He never lost the kid’s business because he was the guy who had given us treats on Halloween; who had trusted us enough to let us pick and choose our own penny candies; who stocked great treats - root beer and banana Popsicles - starting every year when school let out; who had let us feel like big deals when we got to eat a little bit of leftover hamburger from his grinder; who had taken every bottle we brought to him for a 2 cent or 5 cent return fee, even if he had never sold that brand of soda before and the bottle was caked with filth from where we found it along the banks of the river; and who had let our families put things ‘on the tab’ when we were broke.

As we became teenagers, his adult customers were few and far between. Only the most local of the locals, those who lived right around the store, came in to buy anything. Older retired gentlemen with no place else to go hung inside while we hung out in front, pitching pennies at his front wall.

When we reached 15 and 16, he let us sit inside and read the paper when we had nowhere else to go. His place became a hangout for the unemployed, the never employed, and the barely employed. While we tried to act like adults – smoking cigarettes behind our parent’s backs, and using ‘fuck’ every third word in sentences – Charlie sat at his counter, drinking his Old Granddad and barely breaking even.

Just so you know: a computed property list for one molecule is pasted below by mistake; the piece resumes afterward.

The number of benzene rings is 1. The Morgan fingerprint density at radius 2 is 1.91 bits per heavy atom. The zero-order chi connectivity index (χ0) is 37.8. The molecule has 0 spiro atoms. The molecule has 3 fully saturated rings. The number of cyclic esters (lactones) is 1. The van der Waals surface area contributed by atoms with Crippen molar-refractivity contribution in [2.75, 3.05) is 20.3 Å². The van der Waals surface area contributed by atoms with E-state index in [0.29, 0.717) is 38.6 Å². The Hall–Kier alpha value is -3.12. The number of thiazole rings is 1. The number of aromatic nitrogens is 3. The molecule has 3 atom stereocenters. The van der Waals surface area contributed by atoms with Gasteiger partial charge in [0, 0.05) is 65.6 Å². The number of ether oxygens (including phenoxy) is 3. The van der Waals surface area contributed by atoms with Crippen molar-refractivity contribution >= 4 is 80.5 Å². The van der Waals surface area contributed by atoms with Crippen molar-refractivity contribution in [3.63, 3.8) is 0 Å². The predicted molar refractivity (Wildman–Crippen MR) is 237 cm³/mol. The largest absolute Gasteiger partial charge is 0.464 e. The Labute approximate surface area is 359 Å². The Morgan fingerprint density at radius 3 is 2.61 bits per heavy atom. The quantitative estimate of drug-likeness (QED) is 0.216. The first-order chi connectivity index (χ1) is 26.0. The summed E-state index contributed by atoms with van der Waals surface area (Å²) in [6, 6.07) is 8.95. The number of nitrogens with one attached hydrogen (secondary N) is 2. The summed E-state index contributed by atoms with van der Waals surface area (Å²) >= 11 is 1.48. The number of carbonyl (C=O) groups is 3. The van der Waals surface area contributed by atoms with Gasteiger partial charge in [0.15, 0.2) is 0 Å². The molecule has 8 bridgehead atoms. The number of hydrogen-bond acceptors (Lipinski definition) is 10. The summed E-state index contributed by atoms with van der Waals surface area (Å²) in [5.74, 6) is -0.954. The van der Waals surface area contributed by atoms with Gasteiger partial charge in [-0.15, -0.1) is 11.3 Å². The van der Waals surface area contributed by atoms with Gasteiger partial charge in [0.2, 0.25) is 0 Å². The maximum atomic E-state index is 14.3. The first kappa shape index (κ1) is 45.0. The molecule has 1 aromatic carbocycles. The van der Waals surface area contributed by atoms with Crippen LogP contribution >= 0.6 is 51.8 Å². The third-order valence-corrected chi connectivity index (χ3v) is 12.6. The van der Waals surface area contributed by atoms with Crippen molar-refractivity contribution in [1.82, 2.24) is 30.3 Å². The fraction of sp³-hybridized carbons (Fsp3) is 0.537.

And when we reached 18, 19 and 20, semi-hoods occasionally selling drugs, trading sports bets, playing quarter-half poker and desperately trying to come up with schemes to keep from working legitimate jobs, we hung out at Charlie’s all day, sitting around the store like we owned it, paying our clubhouse dues by purchasing the occasional pack of smokes, or maybe a bag of chips and a Coke. And, when he wasn’t arguing sports with us, Charlie dozed at the counter, one hand wrapped around his empty whiskey glass.

We tried to do right by him. Those of us who had cars would give Charlie a ride when he needed one, usually taking him home to his apartment on River Street when he closed up. If he wanted a new bottle, we’d make the run to the liquor store. There weren’t too many deliveries, but when one came, we unloaded the boxes and stocked the shelves, or took the overstock to the cellar. More than once, one of us removed a burning cigarette from his fingers after he fell asleep at the counter. If an actual customer came in – which was a rarer occurrence than ever – we rang up the sale for him and let him sleep.

Then we were all in our early 20’s. Well, even when we were little kids, Charlie had seemed old to us. Now, he actually was. And we knew – every one of us KNEW – that when he finally decided to call it a day, and close the store for good, he wouldn’t be with us much longer.

And that’s exactly what happened. Charlie’s, the store, closed. Less than a month later, Charlie Capabianco, the man, died. That was a bit more than 25 years ago now.